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One day, this ex-boss of mine dropped the following bomb:

“Stop using switch statements, the switch statement is archaic.”

The if statement should be even more archaic, right? So, should we stop using ifs as well?

Comments
  • 14
    Upcoming C++42 and Java 13 will put things right with new keywords "although", "elsewise" and "failing_this":

    You can then avoid if-else by writing

    although( x == 42 ) { doStuff(); }

    elsewise( x == 666 ){ doOtherStuff(); }

    failing_this{ doWhateverStuff; }
  • 3
    There actually is the anti if movement. And depending on the conext I believe switch and if are actually satements we should avoid
  • 5
    if archaic() {
    return dontUse()
    }

    Oh... Wait...
  • 2
    @host127001 Sure, there are times where you can legitimately use too many ifs. But those are reasonable concerns. This guy wasn't reasonable. 😆
  • 8
    He is right! Legends do this:

    while(condition){
    ...
    ...
    ...
    break;
    }

    You're welcome!
  • 3
    @mohammed That certainly gets rid of them.
  • 3
    You can usually replace switch statements with polymorphism.

    This is also interesting:
    http://degoes.net/articles/...
  • 5
    Does he have any idea how much faster jump tables are than 40 fucking branch instructions? Who fucking cares if it’s archaic computers are archaic at this point.
  • 3
    @R01101111bert no you cannot, because polymorphism relies on virtual functions which translates into function pointers and a switch is a jump table. One is decently fast and one is extremely fast.

    @mohammed some people use this pattern to implement “finally” in c++. It ain’t pretty, and I don’t like it, but it does serve some purpose crazy as it is.
  • 0
    @FrodoSwaggins I think on the JVM polymorphism would reduce the size of the method, which could lead to both of them being inlined.
  • 1
    @R01101111bert I’m not sure what case you’re referring to but I’m not terribly convinced yet. I will say generally that’s not the case, because where function gets inlined then another will not. The indirection still has to take a hit.
  • 1
    @FrodoSwaggins is bringing the sanity of reason yet again.
  • 0
    @FrodoSwaggins I wasn't referring to a case because I've replaced it with a method.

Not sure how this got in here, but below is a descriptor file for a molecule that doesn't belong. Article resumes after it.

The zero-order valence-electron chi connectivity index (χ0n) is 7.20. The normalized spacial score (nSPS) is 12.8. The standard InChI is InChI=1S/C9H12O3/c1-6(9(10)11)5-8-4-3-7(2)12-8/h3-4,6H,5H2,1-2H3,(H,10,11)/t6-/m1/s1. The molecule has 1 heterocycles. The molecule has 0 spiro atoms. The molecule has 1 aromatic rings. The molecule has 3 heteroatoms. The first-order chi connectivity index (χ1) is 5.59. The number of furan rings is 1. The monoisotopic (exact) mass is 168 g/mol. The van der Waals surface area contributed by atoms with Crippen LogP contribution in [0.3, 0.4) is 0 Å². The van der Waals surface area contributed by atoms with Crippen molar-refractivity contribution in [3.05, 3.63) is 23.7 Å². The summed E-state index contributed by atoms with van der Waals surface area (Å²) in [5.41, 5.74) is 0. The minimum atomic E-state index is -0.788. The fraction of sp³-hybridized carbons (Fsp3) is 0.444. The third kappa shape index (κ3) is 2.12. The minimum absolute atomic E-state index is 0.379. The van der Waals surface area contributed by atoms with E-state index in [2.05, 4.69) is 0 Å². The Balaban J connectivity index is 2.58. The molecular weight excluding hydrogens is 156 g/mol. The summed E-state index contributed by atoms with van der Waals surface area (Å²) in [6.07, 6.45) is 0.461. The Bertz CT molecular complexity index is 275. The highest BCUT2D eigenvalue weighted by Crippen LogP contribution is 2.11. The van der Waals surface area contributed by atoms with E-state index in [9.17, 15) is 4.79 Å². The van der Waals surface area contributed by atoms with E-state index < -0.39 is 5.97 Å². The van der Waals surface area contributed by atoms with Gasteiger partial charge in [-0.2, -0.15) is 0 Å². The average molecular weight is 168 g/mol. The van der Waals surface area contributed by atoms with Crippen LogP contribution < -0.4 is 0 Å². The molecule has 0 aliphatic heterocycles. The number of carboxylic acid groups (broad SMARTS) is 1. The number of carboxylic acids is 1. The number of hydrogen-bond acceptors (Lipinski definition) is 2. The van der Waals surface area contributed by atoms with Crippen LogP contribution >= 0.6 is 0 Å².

I think:
    If the virtual function is inlined the code is already faster than a jump table. Inlining the outer function could also be possible (MaxInlineLevel = 9).

    I don't know much about this stuff, so this could be wrong. My original point was that polymorphism is often easier to read and I really don't care if it takes a nanosecond longer to call a function.
  • 0
    @R01101111bert i wasn’t using the term case in a technical sense

    Also; virtual functions by their very definition can not be inlined. A function must not be virtual in order to be inlined. You may have misunderstood the article.

    Think about it... if you don’t know what the function pointer is at compile time, how do you inline it? For the finale try to compile c++ code with “virtual inline” keywords, and the compiler will simply ignore the inline keyword (since its syntactically only a suggestion) and tell you so in the stdout messages.
  • 1
    @Root I had to take a break for a while.
  • 1
    @FrodoSwaggins I missed you 🙁
  • 0
    @FrodoSwaggins Case was a really bad pun...

    JIT compilers can know this stuff at compile time. For example the code inside a loop can be replaced with a better version after collecting statistics for a few iterations. I guess the C++ compiler can also figure out the exact class in some situations.
  • 1
    @R01101111bert it wasn’t a pun. It’s an English word you know, and it is in the dictionary. I used it very literally.

    In the case of c++ or JIT, those cases are more limited than you think. Unless the class was instantiated in the current function, generally speaking it isn’t going to happen. In a JIT, if you use check type information in active memory then you just did a bunch of branch control which is crazy slow, and then you can generate static code if you want, but you lost this benefit already. If it’s easy to determine the runtime type at compile time, then the virtual indirection isn’t really serving much purpose. It’s extremely rare that software uses virtual functions in this sense.

    In fact the situation you have supposed where we use virtual indirection to dispatch control there is literally no way that it can do it at compile time, by the very definition.
  • 2
    @FrodoSwaggins @R01101111bert Not a pro here, but it seems to me that refactoring a switch case into polymorphism isn't something that should happen a lot if the thinking step was done correctly in the beginning (of course, adopting a behavior depending on the value of a "type" variable should ring a bell in every OOP programmer's mind). However there is still cases were switch or if's are unavoidable, in basic logic stuff like "if the value is odd, do this, else do that".
    Coexistence of well used polymorphism and conditional statements is logical...
  • 1
    @Brosyl I don’t disagree with that.
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